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Sep 20 2010

Atheist Meme of the Day: No Good Evidence for the God Hypothesis

Scarlet letter Today’s Atheist Meme of the Day. Pass this on; or don’t; or edit it as you see fit; or make up your own. Enjoy!

There is no better evidence for God than there is for unicorns, fairies, Zeus, or the three- inch- tall pink pony behind my sofa who instantly teleports to Guam the moment anyone looks back there. If you don’t treat those ideas as plausible, you shouldn’t treat the God hypothesis as plausible, either. Pass it on: if we say it enough times to enough people, it may get across.

10 comments

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  1. 1
    shreddakj

    I think the evidence against god is even stronger than invisible pink unicorns etc. The reason is because we never attributed natural forces to pixies etc, but people thought that god caused earthquakes and other natural disasters. We now know the real causes, so that weakens the god hypothesis further.

  2. 2
    ChristianMan

    I’ve noticed that too. If you say something enough you will believe it… and so will others if they don’t get any other input. It doesn’t’ matter whether it’s true or not.
    I’ve been thinking about the unicorn argument and the monster behind the couch that disappears as soon as you look. In this line of thinking, the idea of there being a God is even more unbelievable.
    There are some differences between the unicorn and God however. One is that so many people believe there is a power higher then themselves. Another is the very fact that the Bible exists and claims to chronicle about a God who is recognized as the God of the universe… I could go on but the point is the unicorn does not have the same basis for belief, nor does it have nearly the same level of evidence. One might not accept that evidence, but many others have. The unicorn argument is mixing apples and oranges at best… it’s just not the same thing… it’s not a valid argument… even though on the surface it sounds reasoned…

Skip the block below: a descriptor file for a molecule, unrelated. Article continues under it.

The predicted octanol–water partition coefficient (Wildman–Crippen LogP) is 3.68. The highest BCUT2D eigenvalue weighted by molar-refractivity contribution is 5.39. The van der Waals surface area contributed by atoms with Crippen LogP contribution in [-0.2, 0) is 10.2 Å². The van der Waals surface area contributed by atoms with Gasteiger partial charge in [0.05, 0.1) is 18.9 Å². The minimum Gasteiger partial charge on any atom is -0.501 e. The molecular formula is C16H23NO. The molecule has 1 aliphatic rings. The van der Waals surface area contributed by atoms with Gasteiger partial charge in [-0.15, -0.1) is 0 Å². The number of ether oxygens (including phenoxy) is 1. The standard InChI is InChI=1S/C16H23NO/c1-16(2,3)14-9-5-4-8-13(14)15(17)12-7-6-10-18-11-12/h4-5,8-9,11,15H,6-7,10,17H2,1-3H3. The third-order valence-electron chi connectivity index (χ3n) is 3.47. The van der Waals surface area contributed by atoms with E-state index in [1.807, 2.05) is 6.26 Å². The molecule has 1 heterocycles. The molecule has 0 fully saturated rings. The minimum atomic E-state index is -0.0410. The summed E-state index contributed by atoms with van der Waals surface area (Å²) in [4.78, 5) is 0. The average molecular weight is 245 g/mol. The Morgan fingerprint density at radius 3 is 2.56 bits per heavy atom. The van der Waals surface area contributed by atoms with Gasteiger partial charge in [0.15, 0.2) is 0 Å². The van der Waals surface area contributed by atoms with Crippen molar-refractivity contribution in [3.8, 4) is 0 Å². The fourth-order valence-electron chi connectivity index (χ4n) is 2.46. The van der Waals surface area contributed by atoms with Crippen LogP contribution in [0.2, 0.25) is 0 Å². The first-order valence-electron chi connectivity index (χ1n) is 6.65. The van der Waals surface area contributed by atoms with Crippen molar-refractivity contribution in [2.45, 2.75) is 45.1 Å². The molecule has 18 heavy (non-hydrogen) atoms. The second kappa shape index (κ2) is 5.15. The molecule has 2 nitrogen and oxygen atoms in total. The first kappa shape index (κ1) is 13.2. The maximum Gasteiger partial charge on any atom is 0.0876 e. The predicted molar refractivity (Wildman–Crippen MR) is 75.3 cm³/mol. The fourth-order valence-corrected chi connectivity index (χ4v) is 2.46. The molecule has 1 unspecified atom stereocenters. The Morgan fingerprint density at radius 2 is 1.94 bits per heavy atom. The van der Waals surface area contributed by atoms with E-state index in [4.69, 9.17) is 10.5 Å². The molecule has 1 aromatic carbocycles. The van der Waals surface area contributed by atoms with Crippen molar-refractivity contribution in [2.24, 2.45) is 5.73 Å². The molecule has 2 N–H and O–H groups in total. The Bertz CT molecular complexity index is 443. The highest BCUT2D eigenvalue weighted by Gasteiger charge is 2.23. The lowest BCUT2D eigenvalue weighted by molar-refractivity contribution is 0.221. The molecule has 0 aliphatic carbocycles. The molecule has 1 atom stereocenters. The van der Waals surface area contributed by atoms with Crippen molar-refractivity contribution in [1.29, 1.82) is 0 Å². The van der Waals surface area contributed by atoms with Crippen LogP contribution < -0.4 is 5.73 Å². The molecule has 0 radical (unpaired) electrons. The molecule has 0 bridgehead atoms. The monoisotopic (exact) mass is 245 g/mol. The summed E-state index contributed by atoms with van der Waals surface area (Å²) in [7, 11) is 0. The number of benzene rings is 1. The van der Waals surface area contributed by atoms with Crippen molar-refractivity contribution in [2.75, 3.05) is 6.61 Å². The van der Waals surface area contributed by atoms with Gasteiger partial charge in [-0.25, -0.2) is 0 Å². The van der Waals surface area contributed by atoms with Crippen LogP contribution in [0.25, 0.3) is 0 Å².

If the unicorn had even any historical evidence we would be thinking differently about unicorns. There just isn’t anything like that. As for the imaginary friend (or is it a monster), we all know it’s just our imagination
. Right?
    Also, just because we can’t see something doesn’t mean its imaginary… example: the wind – you can’t see it, but you know when it’s there.

  3. 3
    Doug From Dougland

    ChristianMan,
    You are making the argument (when you boil it down) that because a bunch of people believe something, that means it’s true. You can try to hide from it and make it seem more substantial, but that is the argument you’re making in favor of God. Don’t you think there’s a better argument out there? Because you aren’t even making this one very well.
    God, contrary to your belief, does not have historical evidence in his favor. Perhaps you think that historical evidence is one book written by nomads; the majority of people however do not accept anecdotal accounts as historical evidence. No one has ever found a God fossil, nor any Garden of Eden or ark in a mountain. No writer at the time of Jesus’ supposed death mentioned a healer and radical coming from galilee. Nobody besides the one group of people telling the story like they were there (writing it 50-100 years after the occurrences mind you).
    The God of the bible has literally the same amount of historical evidence as a unicorn. Some stories told by ancient people.
    Also, I can’t see the wind, but I can easily find evidence of it outside of someone else’s subjective experience. Where’s the evidence for God outside of someone else’s subjective and fallible experience?

  4. 4
    ChristianMan

    I am making the argument (when you boil it down) that because a bunch of people believe something, that means it is worth at least some extra consideration… Just the size of the Christian faith makes it worth major consideration…. or is there a unicorn faith out there that rivals the major religions.
    In looking at the evidence that atheists present that God could not possibly exist it just seems to be such a smoke screen of pseudo logic, misinformation, and unanswerable questions that it seems that most atheists just haven’t really been willing to examine the available evidence, to understand the best (not the worst) Christian thinking, and to compare and think through their positions.
    Doug your comment makes this point. You have already dismissed all the evidence before we’ve even examined it. I’ve examined the same evidence and come to a very different conclusion. How is that? I’ve been down this road before with a well known atheist. He would make the same kind of claims you did, but upon examining them and what they mean it is clear that it is not just theists that exercise “blind faith”.

  5. 5
    Maria

    that because a bunch of people believe something, that means it is worth at least some extra consideration… Just the size of the Christian faith makes it worth major consideration….